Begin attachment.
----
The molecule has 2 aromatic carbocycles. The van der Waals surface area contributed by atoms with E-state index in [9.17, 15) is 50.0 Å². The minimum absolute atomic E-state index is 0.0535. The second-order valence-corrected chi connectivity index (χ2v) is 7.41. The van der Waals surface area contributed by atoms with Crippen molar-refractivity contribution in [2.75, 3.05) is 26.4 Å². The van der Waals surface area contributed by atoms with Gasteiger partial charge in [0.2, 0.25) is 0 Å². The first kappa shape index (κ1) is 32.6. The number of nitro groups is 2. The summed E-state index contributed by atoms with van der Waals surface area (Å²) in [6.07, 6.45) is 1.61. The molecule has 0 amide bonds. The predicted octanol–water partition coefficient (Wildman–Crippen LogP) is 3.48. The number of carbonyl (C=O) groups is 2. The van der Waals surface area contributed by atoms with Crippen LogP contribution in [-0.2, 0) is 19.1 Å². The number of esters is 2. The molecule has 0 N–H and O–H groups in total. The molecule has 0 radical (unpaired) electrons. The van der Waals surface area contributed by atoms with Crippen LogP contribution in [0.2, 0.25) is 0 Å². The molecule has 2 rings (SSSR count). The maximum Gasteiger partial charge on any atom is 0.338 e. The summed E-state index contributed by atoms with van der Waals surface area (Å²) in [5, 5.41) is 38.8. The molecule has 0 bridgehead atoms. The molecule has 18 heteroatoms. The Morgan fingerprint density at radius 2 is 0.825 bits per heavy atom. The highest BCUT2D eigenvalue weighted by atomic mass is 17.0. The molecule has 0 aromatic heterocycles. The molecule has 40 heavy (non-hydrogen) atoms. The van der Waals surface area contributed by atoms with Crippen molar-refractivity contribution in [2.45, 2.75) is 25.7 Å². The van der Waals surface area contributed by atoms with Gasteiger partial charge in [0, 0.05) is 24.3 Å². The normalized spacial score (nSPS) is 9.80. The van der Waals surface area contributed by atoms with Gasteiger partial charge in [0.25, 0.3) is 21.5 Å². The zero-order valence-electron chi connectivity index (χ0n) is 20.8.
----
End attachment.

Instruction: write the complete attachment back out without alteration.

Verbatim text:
The molecule has 2 aromatic carbocycles. The van der Waals surface area contributed by atoms with E-state index in [9.17, 15) is 50.0 Å². The minimum absolute atomic E-state index is 0.0535. The second-order valence-corrected chi connectivity index (χ2v) is 7.41. The van der Waals surface area contributed by atoms with Crippen molar-refractivity contribution in [2.75, 3.05) is 26.4 Å². The van der Waals surface area contributed by atoms with Gasteiger partial charge in [0.2, 0.25) is 0 Å². The first kappa shape index (κ1) is 32.6. The number of nitro groups is 2. The summed E-state index contributed by atoms with van der Waals surface area (Å²) in [6.07, 6.45) is 1.61. The molecule has 0 amide bonds. The predicted octanol–water partition coefficient (Wildman–Crippen LogP) is 3.48. The number of carbonyl (C=O) groups is 2. The van der Waals surface area contributed by atoms with Crippen LogP contribution in [-0.2, 0) is 19.1 Å². The number of esters is 2. The molecule has 0 N–H and O–H groups in total. The molecule has 0 radical (unpaired) electrons. The van der Waals surface area contributed by atoms with Crippen LogP contribution in [0.2, 0.25) is 0 Å². The molecule has 2 rings (SSSR count). The maximum Gasteiger partial charge on any atom is 0.338 e. The summed E-state index contributed by atoms with van der Waals surface area (Å²) in [5, 5.41) is 38.8. The molecule has 0 bridgehead atoms. The molecule has 18 heteroatoms. The Morgan fingerprint density at radius 2 is 0.825 bits per heavy atom. The highest BCUT2D eigenvalue weighted by atomic mass is 17.0. The molecule has 0 aromatic heterocycles. The molecule has 40 heavy (non-hydrogen) atoms. The van der Waals surface area contributed by atoms with Crippen molar-refractivity contribution in [2.45, 2.75) is 25.7 Å². The van der Waals surface area contributed by atoms with Gasteiger partial charge in [0, 0.05) is 24.3 Å². The normalized spacial score (nSPS) is 9.80. The van der Waals surface area contributed by atoms with Gasteiger partial charge in [0.25, 0.3) is 21.5 Å². The zero-order valence-electron chi connectivity index (χ0n) is 20.8.